The CRISPR genome editing technique promises to be a 'transformative leap' in genetic engineering and therapy, affecting almost every area of medicine. That includes plastic surgery, with potential advances ranging from prevention of craniofacial malformations, to therapeutic skin grafts, to new types of rejection-free transplants, according to a new article.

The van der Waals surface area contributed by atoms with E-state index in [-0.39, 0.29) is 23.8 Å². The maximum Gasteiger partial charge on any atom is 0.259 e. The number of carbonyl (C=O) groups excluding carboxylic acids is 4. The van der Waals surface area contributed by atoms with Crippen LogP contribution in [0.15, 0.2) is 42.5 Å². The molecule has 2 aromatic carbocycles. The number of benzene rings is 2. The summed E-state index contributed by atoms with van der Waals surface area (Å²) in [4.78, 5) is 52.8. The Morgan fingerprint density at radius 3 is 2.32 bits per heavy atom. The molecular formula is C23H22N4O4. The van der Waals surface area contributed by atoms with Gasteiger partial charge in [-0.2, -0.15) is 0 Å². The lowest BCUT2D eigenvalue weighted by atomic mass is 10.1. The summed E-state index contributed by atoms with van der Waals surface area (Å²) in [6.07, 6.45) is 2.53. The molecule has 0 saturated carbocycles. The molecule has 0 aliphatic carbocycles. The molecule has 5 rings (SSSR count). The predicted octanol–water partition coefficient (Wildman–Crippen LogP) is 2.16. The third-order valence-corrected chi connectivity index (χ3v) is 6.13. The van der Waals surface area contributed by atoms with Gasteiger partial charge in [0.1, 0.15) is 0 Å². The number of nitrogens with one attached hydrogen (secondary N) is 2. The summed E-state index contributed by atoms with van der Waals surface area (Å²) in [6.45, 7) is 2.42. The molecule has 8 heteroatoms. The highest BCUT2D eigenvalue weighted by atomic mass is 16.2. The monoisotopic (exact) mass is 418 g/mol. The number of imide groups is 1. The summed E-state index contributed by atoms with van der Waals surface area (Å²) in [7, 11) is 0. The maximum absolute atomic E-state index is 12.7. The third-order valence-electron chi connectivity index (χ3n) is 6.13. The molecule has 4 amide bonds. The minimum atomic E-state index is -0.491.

Researchers have developed a method for quantitatively assessing atherosclerotic plaque buildup in mice. They transplanted X-ray-irradiated low-density-lipoprotein-knockout mice with bone marrow cells expressing near-infrared fluorescent protein, which subsequently developed into fluorescent macrophages. These macrophages congregated specifically in atherosclerotic plaques that arose after feeding on a high-cholesterol diet. In vivo imaging detected the amount of aortic plaque formed and its change over time, which could help in assessing the efficacy of anti-atherosclerotic drugs.